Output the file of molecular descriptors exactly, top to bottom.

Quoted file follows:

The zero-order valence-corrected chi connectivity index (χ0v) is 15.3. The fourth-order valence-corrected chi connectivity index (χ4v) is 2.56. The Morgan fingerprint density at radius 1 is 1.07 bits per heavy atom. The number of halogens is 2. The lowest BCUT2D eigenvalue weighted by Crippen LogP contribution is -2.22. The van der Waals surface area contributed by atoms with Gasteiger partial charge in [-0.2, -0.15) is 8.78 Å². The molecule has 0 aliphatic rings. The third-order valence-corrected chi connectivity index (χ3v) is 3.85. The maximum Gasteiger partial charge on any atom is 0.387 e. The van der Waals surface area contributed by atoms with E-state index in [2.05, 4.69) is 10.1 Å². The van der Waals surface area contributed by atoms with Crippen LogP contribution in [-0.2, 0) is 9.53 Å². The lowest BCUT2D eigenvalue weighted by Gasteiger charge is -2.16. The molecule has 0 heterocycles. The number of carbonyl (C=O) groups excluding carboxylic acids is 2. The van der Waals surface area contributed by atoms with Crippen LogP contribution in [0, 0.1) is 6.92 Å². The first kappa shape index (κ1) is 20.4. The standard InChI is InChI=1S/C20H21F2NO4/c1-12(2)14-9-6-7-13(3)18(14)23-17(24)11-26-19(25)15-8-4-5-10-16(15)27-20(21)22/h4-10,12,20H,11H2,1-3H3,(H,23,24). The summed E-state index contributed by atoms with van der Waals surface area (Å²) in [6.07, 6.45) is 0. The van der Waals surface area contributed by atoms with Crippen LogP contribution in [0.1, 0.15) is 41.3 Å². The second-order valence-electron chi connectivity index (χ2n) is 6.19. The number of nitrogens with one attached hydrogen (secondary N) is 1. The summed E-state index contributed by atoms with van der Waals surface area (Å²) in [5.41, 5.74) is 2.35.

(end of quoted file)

The zero-order valence-corrected chi connectivity index (χ0v) is 15.3. The fourth-order valence-corrected chi connectivity index (χ4v) is 2.56. The Morgan fingerprint density at radius 1 is 1.07 bits per heavy atom. The number of halogens is 2. The lowest BCUT2D eigenvalue weighted by Crippen LogP contribution is -2.22. The van der Waals surface area contributed by atoms with Gasteiger partial charge in [-0.2, -0.15) is 8.78 Å². The molecule has 0 aliphatic rings. The third-order valence-corrected chi connectivity index (χ3v) is 3.85. The maximum Gasteiger partial charge on any atom is 0.387 e. The van der Waals surface area contributed by atoms with E-state index in [2.05, 4.69) is 10.1 Å². The van der Waals surface area contributed by atoms with Crippen LogP contribution in [-0.2, 0) is 9.53 Å². The lowest BCUT2D eigenvalue weighted by Gasteiger charge is -2.16. The molecule has 0 heterocycles. The number of carbonyl (C=O) groups excluding carboxylic acids is 2. The van der Waals surface area contributed by atoms with Crippen LogP contribution in [0, 0.1) is 6.92 Å². The first kappa shape index (κ1) is 20.4. The standard InChI is InChI=1S/C20H21F2NO4/c1-12(2)14-9-6-7-13(3)18(14)23-17(24)11-26-19(25)15-8-4-5-10-16(15)27-20(21)22/h4-10,12,20H,11H2,1-3H3,(H,23,24). The summed E-state index contributed by atoms with van der Waals surface area (Å²) in [6.07, 6.45) is 0. The van der Waals surface area contributed by atoms with Crippen LogP contribution in [0.1, 0.15) is 41.3 Å². The second-order valence-electron chi connectivity index (χ2n) is 6.19. The number of nitrogens with one attached hydrogen (secondary N) is 1. The summed E-state index contributed by atoms with van der Waals surface area (Å²) in [5.41, 5.74) is 2.35.